If when cutting you notice a dull line appearing on the tile where you have just cut, the water reservoir will need topping up. I found the machine easy to set-up and use and it made light work of the cutting. It is important that the splash guard is in the right place otherwise you will experience water being sprayed in your face as well as small fragments of tile, which could result in a trip to the hospital if any were to hit your eye.
The top of the unit can pivot to make 45 degree cuts possible and once you have gained confidence you can make curved cuts without the use of the straight edged guide.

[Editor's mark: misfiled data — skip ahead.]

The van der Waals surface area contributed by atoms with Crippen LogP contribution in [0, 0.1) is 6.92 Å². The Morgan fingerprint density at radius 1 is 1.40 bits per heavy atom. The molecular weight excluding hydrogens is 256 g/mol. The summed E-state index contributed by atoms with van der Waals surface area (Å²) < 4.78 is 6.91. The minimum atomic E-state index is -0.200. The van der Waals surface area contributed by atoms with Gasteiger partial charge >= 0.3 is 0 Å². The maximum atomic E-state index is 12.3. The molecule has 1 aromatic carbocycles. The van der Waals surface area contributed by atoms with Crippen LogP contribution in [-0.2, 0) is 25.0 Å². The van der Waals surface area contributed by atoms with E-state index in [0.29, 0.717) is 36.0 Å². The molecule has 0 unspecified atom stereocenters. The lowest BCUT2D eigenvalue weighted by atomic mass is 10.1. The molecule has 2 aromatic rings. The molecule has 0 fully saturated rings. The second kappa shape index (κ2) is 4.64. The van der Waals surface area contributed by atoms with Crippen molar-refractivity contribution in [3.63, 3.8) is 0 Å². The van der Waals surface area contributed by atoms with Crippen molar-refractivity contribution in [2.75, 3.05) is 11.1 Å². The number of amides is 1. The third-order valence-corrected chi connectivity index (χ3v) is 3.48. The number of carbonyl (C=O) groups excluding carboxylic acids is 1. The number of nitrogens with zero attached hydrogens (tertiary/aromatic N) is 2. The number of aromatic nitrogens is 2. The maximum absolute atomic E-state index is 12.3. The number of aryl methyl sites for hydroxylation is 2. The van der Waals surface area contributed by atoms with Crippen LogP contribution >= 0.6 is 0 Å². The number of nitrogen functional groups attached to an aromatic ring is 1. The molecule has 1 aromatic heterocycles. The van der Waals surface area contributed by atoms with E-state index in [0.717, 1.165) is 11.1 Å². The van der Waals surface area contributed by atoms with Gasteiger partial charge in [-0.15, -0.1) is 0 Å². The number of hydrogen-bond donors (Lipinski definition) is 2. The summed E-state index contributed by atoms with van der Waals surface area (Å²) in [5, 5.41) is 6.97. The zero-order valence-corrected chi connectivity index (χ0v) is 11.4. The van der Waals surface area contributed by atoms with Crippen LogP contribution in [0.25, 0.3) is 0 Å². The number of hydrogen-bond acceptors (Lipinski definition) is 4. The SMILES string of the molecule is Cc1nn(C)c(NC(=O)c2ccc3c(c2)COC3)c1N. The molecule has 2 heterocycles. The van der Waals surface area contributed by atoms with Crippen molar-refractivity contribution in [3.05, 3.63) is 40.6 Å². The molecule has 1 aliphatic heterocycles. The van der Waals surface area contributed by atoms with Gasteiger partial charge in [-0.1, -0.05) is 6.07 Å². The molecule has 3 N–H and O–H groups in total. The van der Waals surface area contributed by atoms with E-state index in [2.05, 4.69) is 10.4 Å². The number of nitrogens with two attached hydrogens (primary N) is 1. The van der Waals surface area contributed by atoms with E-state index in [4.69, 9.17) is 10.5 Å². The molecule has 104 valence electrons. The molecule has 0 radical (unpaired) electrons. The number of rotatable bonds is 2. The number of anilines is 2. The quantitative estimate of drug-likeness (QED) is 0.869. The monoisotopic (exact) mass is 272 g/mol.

When in use there will be a certain amount of tile dust expelled but I did not find the need to set the cutter up outside. After use a damp cloth is required to wipe down the top surface but you will find a build up of sludge from the tiny tile fragments in the reservoir that will need thoroughly cleaning out.
*** Opinion ***
All in all the cutter worked very well and I had finished the tiling in a couple of days with all my fingers still in place. Care does need to be taken, if you are cutting a small slither off of a tile, as your fingers will come very close to the cutting wheel.
No regular servicing of the cutter is required and replacement cutting wheels can be purchased on-line or in most DIY shops for around £8.
Always remember to take regular tea breaks when using the cutter as if nothing else it will help prolong the life of the motor ;-)
I would definitely recommend this to others.
Thanks for reading.
Summary: Takes the hard work out of tile cutting and represents good value for money